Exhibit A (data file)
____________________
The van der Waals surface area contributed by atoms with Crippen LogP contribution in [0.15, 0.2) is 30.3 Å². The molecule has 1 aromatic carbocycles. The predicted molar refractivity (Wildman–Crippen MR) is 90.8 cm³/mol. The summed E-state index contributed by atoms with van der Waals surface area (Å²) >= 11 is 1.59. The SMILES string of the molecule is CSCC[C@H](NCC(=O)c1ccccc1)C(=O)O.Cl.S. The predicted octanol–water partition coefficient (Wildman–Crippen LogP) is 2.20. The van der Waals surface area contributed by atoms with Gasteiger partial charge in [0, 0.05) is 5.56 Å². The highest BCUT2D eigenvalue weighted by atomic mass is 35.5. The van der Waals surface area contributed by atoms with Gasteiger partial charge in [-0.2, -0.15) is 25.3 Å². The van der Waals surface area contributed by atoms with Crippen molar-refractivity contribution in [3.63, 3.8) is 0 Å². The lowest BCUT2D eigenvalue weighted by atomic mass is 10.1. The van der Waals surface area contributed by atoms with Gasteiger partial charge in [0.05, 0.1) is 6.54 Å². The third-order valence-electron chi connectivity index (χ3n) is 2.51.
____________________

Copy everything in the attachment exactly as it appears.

The van der Waals surface area contributed by atoms with Crippen LogP contribution in [0.15, 0.2) is 30.3 Å². The molecule has 1 aromatic carbocycles. The predicted molar refractivity (Wildman–Crippen MR) is 90.8 cm³/mol. The summed E-state index contributed by atoms with van der Waals surface area (Å²) >= 11 is 1.59. The SMILES string of the molecule is CSCC[C@H](NCC(=O)c1ccccc1)C(=O)O.Cl.S. The predicted octanol–water partition coefficient (Wildman–Crippen LogP) is 2.20. The van der Waals surface area contributed by atoms with Gasteiger partial charge in [0, 0.05) is 5.56 Å². The highest BCUT2D eigenvalue weighted by atomic mass is 35.5. The van der Waals surface area contributed by atoms with Gasteiger partial charge in [-0.2, -0.15) is 25.3 Å². The van der Waals surface area contributed by atoms with Crippen molar-refractivity contribution in [3.63, 3.8) is 0 Å². The lowest BCUT2D eigenvalue weighted by atomic mass is 10.1. The van der Waals surface area contributed by atoms with Gasteiger partial charge in [0.05, 0.1) is 6.54 Å². The third-order valence-electron chi connectivity index (χ3n) is 2.51.